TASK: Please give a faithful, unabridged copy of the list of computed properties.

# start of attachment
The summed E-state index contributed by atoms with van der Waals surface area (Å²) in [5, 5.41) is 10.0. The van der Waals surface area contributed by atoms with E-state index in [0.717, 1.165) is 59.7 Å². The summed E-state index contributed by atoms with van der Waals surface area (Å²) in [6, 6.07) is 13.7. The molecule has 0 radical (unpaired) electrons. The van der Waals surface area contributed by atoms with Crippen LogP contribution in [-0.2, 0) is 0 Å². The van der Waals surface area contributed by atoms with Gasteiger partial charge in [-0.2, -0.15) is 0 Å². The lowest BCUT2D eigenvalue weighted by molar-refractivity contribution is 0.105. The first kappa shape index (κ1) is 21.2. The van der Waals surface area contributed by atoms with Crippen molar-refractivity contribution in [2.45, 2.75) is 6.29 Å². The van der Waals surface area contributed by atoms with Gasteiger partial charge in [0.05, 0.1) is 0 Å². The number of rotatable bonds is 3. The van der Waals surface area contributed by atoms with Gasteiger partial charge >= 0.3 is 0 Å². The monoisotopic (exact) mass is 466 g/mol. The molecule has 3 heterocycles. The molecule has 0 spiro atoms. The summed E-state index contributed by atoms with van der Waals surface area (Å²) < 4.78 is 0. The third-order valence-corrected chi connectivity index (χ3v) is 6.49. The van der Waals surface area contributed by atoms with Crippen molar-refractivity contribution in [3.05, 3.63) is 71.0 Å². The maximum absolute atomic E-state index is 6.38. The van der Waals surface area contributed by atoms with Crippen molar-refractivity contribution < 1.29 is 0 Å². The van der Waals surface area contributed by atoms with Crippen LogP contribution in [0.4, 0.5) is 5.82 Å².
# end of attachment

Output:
The summed E-state index contributed by atoms with van der Waals surface area (Å²) in [5, 5.41) is 10.0. The van der Waals surface area contributed by atoms with E-state index in [0.717, 1.165) is 59.7 Å². The summed E-state index contributed by atoms with van der Waals surface area (Å²) in [6, 6.07) is 13.7. The molecule has 0 radical (unpaired) electrons. The van der Waals surface area contributed by atoms with Crippen LogP contribution in [-0.2, 0) is 0 Å². The van der Waals surface area contributed by atoms with Gasteiger partial charge in [-0.2, -0.15) is 0 Å². The lowest BCUT2D eigenvalue weighted by molar-refractivity contribution is 0.105. The first kappa shape index (κ1) is 21.2. The van der Waals surface area contributed by atoms with Crippen molar-refractivity contribution in [2.45, 2.75) is 6.29 Å². The van der Waals surface area contributed by atoms with Gasteiger partial charge in [0.05, 0.1) is 0 Å². The number of rotatable bonds is 3. The van der Waals surface area contributed by atoms with Gasteiger partial charge >= 0.3 is 0 Å². The monoisotopic (exact) mass is 466 g/mol. The molecule has 3 heterocycles. The molecule has 0 spiro atoms. The summed E-state index contributed by atoms with van der Waals surface area (Å²) < 4.78 is 0. The third-order valence-corrected chi connectivity index (χ3v) is 6.49. The van der Waals surface area contributed by atoms with Crippen molar-refractivity contribution in [3.05, 3.63) is 71.0 Å². The maximum absolute atomic E-state index is 6.38. The van der Waals surface area contributed by atoms with Crippen molar-refractivity contribution < 1.29 is 0 Å². The van der Waals surface area contributed by atoms with Crippen LogP contribution in [0.4, 0.5) is 5.82 Å².